Dark, Satanic Mills Indeed

WE live a long way from where we grew up in the West Riding of Yorkshire, having settled in Southend-on-Sea 20 years ago and feeling committed to this area as both of our children live in the South.

We still have connections in the North, though, and as we want our grandchildren to know that part of their heritage is Yorkshire, we took them to stay for a few days and visited friends and relations.

I had an idea that I’d take them to see a sad little monument in the graveyard of a nearby village church as our grand-daughter is interested in history.

I remember so clearly being taken to see it when I was about her age, nine, and thinking about the conditions that must have prevailed during the early days of the Industrial Revolution. I was probably on an outing with a primary school class learning about local history.

My home town of Huddersfield was, and remains, an industrial town, and was an important place for the early textile industry, fine and not-so-fine woollen cloth was woven in a multitude of mills which could be six or seven storeys high, turning some streets into noisy canyons.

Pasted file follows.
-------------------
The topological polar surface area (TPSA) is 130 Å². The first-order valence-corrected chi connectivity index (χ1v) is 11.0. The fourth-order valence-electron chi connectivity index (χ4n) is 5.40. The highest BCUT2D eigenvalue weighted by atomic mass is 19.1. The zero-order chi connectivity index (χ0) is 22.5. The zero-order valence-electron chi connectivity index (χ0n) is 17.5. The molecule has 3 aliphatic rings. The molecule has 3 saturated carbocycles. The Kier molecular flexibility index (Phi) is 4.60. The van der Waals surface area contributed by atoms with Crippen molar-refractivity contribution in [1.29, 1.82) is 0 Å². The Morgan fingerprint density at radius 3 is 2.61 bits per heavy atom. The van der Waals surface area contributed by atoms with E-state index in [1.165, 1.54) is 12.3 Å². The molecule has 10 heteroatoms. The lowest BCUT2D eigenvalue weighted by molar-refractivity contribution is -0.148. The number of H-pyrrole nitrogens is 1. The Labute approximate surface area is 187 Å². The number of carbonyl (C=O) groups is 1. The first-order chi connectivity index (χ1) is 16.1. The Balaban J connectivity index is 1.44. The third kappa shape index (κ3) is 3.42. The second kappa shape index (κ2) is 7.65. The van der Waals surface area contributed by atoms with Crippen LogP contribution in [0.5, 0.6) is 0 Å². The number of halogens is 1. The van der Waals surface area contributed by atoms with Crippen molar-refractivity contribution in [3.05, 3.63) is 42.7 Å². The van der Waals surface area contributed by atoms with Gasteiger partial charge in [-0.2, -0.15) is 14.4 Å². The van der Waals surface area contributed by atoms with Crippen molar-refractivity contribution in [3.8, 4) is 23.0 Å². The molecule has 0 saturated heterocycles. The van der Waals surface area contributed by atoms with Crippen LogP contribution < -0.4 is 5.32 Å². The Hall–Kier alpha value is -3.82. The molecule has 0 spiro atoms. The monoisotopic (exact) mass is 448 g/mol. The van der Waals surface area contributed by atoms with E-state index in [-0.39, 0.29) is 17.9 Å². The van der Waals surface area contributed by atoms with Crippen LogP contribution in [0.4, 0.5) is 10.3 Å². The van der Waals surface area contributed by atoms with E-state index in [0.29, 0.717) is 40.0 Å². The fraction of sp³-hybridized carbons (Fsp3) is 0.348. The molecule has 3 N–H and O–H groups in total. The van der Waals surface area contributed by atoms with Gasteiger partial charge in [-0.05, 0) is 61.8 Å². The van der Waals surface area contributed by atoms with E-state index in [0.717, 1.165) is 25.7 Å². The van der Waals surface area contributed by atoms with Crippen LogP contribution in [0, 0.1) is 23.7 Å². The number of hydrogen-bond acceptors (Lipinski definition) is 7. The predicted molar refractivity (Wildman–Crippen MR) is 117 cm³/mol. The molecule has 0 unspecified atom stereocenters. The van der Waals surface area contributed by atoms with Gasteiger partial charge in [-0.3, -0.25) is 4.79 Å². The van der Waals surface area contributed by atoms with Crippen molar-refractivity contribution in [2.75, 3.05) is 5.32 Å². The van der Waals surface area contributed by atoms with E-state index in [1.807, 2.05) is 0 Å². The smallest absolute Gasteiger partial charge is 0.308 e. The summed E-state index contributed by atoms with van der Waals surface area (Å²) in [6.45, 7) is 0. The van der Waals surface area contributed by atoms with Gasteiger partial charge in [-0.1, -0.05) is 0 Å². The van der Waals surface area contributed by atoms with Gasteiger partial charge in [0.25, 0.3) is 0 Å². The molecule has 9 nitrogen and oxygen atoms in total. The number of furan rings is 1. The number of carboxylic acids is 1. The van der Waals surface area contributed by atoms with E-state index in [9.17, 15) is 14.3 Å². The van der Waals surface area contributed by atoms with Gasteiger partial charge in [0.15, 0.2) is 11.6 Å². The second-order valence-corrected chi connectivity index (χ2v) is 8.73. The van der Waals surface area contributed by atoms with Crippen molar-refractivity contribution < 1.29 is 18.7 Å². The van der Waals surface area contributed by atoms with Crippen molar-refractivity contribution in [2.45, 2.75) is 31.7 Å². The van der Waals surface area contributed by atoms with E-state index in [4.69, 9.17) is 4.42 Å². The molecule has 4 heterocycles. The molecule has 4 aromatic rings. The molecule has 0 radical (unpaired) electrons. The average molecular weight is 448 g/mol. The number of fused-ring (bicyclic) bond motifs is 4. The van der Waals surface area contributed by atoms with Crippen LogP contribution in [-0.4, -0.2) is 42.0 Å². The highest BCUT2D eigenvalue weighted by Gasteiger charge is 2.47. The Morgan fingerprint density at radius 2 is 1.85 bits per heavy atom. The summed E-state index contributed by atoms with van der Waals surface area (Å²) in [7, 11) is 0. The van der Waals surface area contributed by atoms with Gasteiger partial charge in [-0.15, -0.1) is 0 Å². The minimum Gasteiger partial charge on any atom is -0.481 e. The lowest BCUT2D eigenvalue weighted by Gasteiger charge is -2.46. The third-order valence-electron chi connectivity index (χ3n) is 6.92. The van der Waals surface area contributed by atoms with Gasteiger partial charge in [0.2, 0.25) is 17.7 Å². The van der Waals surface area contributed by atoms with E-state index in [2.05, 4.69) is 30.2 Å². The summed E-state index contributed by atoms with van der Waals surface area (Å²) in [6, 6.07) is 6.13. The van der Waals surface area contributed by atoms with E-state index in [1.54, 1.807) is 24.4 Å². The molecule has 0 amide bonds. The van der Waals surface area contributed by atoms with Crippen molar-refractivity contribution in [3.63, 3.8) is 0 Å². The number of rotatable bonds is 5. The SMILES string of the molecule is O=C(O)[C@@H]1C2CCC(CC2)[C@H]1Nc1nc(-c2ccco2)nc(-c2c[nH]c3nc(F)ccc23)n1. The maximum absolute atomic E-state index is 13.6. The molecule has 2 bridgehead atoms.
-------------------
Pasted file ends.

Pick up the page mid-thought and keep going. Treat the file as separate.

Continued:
The monument was erected to commemorate 17 children who were burned to death when a mill in which they were working caught fire.
Their names and ages are listed, and I suppose that it was seeing ages the same as mine for children working 12 hours a day that impressed me.
Today’s children complained about being led through the neglected graveyard as I had forgotten the exact location of the monument and Robert, aged seven, was underwhelmed. Heather aged almost ten, was mildly interested, but I suppose never having seen the inside of a weaving shed she couldn’t appreciate what it might have been like to work in one, with the noise, the swaying, oil-soaked wooden floor and huge unprotected driving belts, “Dark, satanic mills” being merely words in a poem to her.

The monument was raised by subscription, so sensibilities were at least being stirred or consciences pricked even in 1818, although as children of eight were still working in factories in 1887 they were not being pricked too hard.

My grandfather, who was born in 1879, used to tell me that he started work in a plush factory when he was eight and earned half a crown a week.

I feel a bit historical when I reflect on the fact that the school-leaving age was 14 when I left, and that staying on until 15 was like having higher education. Even with the extra year learning shorthand and typing, the wage that could be expected was one pound five shillings per week, with a rise of 2s 6d after a year. I rarely mention this as it makes me sound as if I come from the Middle Ages instead of just being middle-aged – a term I prefer to elderly.,

J.M. Spurr.